See also this question Why do some turbofan blade have forward swept tips?, Although the answer given is a little vague and the question specifically around the tips. I will do my best to explain, but I am not a turbomachinery expert.
A compressor (or a fan) rotor stalls due to the breakdown of the tip leakage vortex or TLV (a bit like a wingtip vortex on an aircraft, caused as flow 'leaks' between the blade tips and the casing, spilling from the pressure to the suction side of the blade) at a certain blade, when this vortex breaks down its wake is incident upon the following blade, producing nasty recirculation zones, and stalling that blade. This leads to the development of stall cells, and potentially a compressor surge: the loss of steady mass flow through the rotor, (and therefore the thrust from the engine). Obviously, this is to be avoided. A modern turbofan engine however must operate over a wide range of flow velocities and densities, and so without the use of a variable geometry nozzle, keeping stall margins sufficiently wide is a huge challenge.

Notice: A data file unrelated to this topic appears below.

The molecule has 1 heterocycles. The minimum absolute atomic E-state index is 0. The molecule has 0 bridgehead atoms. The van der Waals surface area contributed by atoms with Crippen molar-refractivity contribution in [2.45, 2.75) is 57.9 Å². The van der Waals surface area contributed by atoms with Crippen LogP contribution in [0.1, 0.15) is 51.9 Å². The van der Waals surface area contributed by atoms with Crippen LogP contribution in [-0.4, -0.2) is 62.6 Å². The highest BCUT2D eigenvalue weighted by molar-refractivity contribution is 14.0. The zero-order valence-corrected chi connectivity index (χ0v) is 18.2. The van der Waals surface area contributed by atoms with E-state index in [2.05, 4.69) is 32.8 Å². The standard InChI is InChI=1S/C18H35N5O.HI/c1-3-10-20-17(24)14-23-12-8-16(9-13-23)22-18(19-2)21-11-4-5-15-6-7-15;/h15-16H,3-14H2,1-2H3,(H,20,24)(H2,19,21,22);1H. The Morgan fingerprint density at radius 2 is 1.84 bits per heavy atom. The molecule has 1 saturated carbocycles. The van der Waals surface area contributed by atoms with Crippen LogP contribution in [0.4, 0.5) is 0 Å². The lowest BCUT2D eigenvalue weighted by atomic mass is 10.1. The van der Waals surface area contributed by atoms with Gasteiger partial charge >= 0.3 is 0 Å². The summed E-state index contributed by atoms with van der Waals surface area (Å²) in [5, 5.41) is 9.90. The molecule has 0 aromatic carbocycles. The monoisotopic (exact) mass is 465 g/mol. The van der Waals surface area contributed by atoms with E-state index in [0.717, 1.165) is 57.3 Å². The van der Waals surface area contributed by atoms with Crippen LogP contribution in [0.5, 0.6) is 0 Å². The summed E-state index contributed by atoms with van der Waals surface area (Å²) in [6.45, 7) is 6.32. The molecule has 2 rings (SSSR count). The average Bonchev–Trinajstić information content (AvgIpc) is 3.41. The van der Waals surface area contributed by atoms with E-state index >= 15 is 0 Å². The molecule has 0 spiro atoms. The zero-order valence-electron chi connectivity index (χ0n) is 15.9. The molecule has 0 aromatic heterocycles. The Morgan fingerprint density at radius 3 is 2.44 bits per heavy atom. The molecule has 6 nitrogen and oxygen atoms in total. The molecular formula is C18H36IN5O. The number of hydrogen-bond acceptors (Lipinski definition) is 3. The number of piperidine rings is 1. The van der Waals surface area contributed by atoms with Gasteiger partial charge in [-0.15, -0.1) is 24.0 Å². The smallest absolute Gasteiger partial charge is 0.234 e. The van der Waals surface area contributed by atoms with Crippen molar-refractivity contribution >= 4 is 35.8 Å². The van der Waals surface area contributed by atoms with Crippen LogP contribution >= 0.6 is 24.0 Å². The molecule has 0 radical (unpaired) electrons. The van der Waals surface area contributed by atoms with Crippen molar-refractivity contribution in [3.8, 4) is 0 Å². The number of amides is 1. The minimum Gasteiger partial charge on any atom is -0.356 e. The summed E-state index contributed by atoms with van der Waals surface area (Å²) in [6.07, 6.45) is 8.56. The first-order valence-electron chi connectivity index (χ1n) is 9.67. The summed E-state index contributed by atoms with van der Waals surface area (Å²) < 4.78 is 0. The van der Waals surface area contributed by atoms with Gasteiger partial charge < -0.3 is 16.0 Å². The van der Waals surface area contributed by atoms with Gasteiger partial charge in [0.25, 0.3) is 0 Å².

Because the blade tips in a fan are supersonic, there is a shockwave at the blade tip, which can exacerbate breakdown of the TLV, and so help induce a stall. It was discovered (see Bergner et al 2005) that sweeping the tips forward increased the distance between the shock and the TLV origin, decreasing their interaction and delaying breakdown of the vortex (hence, increasing stall margin). There are further effects to do with the boundary layer (forward sweep reduces the interaction between shock and BL), but that is well beyond my understanding.
In terms of back sweep nearer the hub on blades, this achieves the same ends as on transonic airliner wings: reducing the effective mach number of the incident flow, and delaying the formation of shockwaves on the fan blades, however, the downside is it adds a radial element to the flow velocity, and tends to push air outwards towards the tips, which could be detrimental to tip stall, so as always, everything is a balance.
The reason this has only been done recently, is simply: computing. High fidelity 3D CFD for rotors has only been around for a few decades, and so only now can turbomachinery engineers consider the aerodynamics of an entire blade, and even an entire rotor, rather than simply optimising airfoil sections in 2D. For a good overview of the various different factors around blade design this pdf is very helpful: https://rb.gy/kw5de
hope this is helpful.